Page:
I could not have survived the last 10 weeks without Theavy and Santana getting me through every day. And without Alice, Kate and Matt to talk through any challenges and struggles. I didn’t do voice notes before I came here but let me tell you, big fan of them now when you need to just get something said without writing it. The other UK team leaders are the only ones who completely understand every single thing I’ve gone through here and I am so grateful. If you’d have said I’d survive 10 weeks without a face to face rant before this I’d have laughed in your face but I have and that is solely down to the three of them helping me through literally EVERYTHING.
Team Leader is the biggest challenge of all out here, in a lot of different ways. Before I came my biggest worry was how lonely it would get. Being the only UK Team Leader in community means you can't and don't form the same kind of friendships with the volunteers as they do with each other. but I am lucky in the sense that I have not felt lonely at all, and a big part of that is Theavy. The Cambodian sister I will never forget. She has taught me something new every day here. Some things make me laugh, like eating too many noodles can make you sick, and that it’s bad to shower less than 30 minutes after your evening meal…but then she taught me how to properly hand-wash my clothes, make coconut bowls, how to say that there was no water for a shower and MOST of all, she taught me to think through a problem and how to respond to it instead of acting on impulse. Which I love her for and was so important here. She has reminded me of the simple joys in life - we watched Coco on her birthday because she had been saying she wanted to for weeks, we fried some pumpkin seeds to snack on and then lay down on our beds and watched it on my tiny iPad screen, we laughed the whole way through and it was so nice. She has also been keeping me alive by telling Ming what meals to cook and making me my favourite foods when she can - the other night she made me PROPER chips (on par with my mums) after a stressful few days and I could have cried because they were delicious. She made me them again on my birthday which topped up a very special kind of birthday. Santana taught me how to deal with situations I wasn’t sure the best way to deal with. He showed me what caring deeply about development work looks like. His heart and soul goes into his work here and he strives to make his team leaders and volunteers the best they can be. He works harder than most people I’ve met and when I say I’ve not really had a day off, he definitely hasn’t! He has dealt with every problem we have thrown at him in a relaxed and professional way which means I have 100% trust and faith in him!! He is also someone I have been able to sarcastic with and it not reflect badly on my team leading which I appreciated a lot! We had a particularly stressful few days in which he could not have been more supportive and caring of me and for that I will be forever grateful to him! I cannot wait to be in Phnom Penh and for him to give me a food tour of all the best food places once the volunteers have left haha we've already hit a good Indian and his favourite coffee shop so we will see what else there is!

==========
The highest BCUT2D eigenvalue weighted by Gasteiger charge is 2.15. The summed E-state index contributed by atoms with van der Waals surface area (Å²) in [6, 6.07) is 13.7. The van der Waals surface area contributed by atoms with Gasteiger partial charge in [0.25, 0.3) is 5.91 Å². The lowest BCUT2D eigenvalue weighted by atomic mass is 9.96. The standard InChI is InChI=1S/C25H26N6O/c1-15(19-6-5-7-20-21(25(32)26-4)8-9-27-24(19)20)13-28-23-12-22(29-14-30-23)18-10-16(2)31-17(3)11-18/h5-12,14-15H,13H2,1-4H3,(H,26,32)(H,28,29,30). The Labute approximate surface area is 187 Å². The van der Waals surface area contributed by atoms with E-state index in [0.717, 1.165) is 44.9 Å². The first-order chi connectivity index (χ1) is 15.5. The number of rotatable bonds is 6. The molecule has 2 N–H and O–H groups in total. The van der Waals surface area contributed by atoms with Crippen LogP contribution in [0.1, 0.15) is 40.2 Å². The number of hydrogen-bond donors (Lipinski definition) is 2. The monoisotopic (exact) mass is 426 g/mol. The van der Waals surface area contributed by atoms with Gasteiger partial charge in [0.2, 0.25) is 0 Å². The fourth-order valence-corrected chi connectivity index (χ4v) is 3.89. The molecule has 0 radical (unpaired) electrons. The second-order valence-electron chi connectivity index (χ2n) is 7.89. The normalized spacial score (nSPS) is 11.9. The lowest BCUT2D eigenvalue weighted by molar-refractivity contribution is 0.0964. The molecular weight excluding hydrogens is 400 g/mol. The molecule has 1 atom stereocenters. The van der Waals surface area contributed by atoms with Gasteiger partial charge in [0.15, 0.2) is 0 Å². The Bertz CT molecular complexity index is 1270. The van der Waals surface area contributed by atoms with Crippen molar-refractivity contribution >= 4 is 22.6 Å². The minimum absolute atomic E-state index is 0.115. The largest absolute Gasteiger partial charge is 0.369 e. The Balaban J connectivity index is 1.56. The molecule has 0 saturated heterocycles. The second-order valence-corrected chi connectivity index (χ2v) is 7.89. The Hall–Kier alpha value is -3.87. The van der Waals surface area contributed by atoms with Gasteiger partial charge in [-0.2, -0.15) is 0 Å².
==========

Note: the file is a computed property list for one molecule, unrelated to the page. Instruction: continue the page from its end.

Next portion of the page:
I have learned so much, especially about myself and my abilities to lead a team. It has been the most challenging thing I ever done but it has been worth it. I hope with our handover documents the next team can pick up straight from where we left off and waste no time in continuing to achieve the project goals. The youth we have worked with have grown immensely and show so much potential that I hope the skills they have developed and lessons they have learned can be sustained long after VSO move on. The biggest worry about development work is that you spend so long working on a project, and then when you leave the work isn’t carried on. Our main aim here was to give youth the skills and ability to have a voice, and I think we have done amazing work to make this possible. Development takes time, and even if with everything you do you don’t see massive improvements, it can be the little steps that get you towards the big achievement. My Khmer volunteers have grown and grown with every week we have been here and I could not be prouder of how their English and confidence has improved. They are amazing role models to other Khmer youth and I hope they get the opportunity to continue doing great things within, and outside of, Cambodia. 10 weeks in community feels like a long time but in reality it isn’t. In our final 4 weeks I have really started to see the improvements in our youth and I will be very sad to leave them behind but proud of that they have and will continue to achieve in their community! This experience has only highlighted to me the importance of development work and how it really can make a difference. We leave community on the morning of the 14th December and the volunteers go home on the 15th. Team leaders have an extra 6 days in Phnom Penh to finish off paperwork and wrap up the cycle before we go home as well. I have loved my time in Cambodia but I am definitely ready for Christmas with my three favourite things - family, friends and food!!!